After Obergefell, What the LGBT Movement Still Needs to Achieve

Now that the ACLU has helped win the freedom to marry nationwide through Obergefell v. Hodges, everyone wants to know: What’s next for the LGBT movement? So here’s our take on what the movement still needs to achieve. 

Winning civil rights protections for LGBT people

We need basic protection from anti-LGBT discrimination in employment, housing, businesses, schools, credit, and other aspects of life. We will win these protections by passing a comprehensive LGBT civil rights bill at the federal level, by adding sexual orientation and gender identity to state human rights laws, and by convincing more courts that existing bans on sex discrimination cover LGBT people as well. 

Fighting religious exemptions that harm LGBT people and others

No gays allowed

Our opponents don’t want America to accept LGBT people, but they know that they’re losing that fight. So they are seeking to get a carve-out from LGBT equality laws through religious exemptions. We are fighting back in state legislatures (like Indiana this spring), in Congress, and in the courts.

Expanding transgender rights

Photo of trans ACLU client Patricia Dawson

In addition to pursuing gender identity-based civil rights protections, we’re focusing on issues that are uniquely important for transgender and gender non-conforming people. Challenging surgical and medical requirements for gender identity-appropriate ID documents, ensuring that people can use single-sex spaces consistent with their gender identity, and winning access to transition-related health care are all vital priorities. 

Securing equitable parenting law for LGBT people

Tevin's two dads

We need to get rid of the remaining laws that bar lesbians or gay men from adopting or fostering children. And we need to ensure that every parent raising a child can have a parent-child relationship that is respected by the law. The challenges here are particularly acute for transgender and gender non-conforming parents, who all too often lose custody of their children solely because they are transgender.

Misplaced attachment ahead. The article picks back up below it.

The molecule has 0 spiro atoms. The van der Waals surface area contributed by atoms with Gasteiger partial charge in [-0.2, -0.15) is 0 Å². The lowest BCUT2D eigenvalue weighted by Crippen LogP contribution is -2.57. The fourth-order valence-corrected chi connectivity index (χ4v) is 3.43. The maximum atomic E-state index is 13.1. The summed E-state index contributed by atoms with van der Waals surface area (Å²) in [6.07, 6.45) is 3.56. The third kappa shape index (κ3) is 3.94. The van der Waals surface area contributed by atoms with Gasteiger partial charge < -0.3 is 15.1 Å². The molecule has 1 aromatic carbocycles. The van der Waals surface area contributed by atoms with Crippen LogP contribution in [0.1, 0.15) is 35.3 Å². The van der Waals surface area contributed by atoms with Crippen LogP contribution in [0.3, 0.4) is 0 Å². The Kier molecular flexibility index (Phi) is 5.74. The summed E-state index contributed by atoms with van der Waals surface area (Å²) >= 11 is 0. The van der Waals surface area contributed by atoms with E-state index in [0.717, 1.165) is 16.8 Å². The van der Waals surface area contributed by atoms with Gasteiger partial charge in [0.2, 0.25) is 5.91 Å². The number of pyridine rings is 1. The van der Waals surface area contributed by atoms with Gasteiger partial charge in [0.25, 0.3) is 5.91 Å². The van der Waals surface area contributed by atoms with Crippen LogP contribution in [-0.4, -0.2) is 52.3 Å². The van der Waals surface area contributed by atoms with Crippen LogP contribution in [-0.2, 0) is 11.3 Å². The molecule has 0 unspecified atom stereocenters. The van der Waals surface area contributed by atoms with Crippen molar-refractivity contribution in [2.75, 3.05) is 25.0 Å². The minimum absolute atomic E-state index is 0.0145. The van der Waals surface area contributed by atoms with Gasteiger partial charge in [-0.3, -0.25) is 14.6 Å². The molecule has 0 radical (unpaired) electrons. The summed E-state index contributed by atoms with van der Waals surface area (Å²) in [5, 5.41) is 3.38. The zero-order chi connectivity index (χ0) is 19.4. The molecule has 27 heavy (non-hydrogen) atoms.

Stopping police and prison abuses of LGBT people

Chelsea Manning

LGBT people, especially transgender people of color, are disproportionately targeted for stops or arrest by police; kept in jails, prisons, and detention centers without regard to their dignity or safety; and frequently encounter significant obstacles to meaningful access to health care while in confinement. As part of the ACLU’s goal of reforming our prisons and ending mass incarceration, we work on criminal justice reform for LGBT people and people with HIV.

Protecting LGBT youth

LGBT youth

LGBT youth are one of the most marginalized groups within our community, particularly transgender youth and young people of color. The ACLU champions the civil liberties of LGBT youth, especially transgender kids and kids living in poverty, in schools, particularly in the South and Midwest, and increasingly in other custodial situations, such as juvenile justice systems and homeless shelters.

Achieving lived equality for all LGBT people

Rainbow flag

By securing more legal rules requiring LGBT equality, our movement is now reaching a point that other civil rights movements came to years ago. But as we have learned from those other movements, simply having equality laws isn’t enough. We have to focus on whether that equality is a reality on the ground and is shared broadly, including by those among us who are most marginalized by society, including based on race, geography, and income.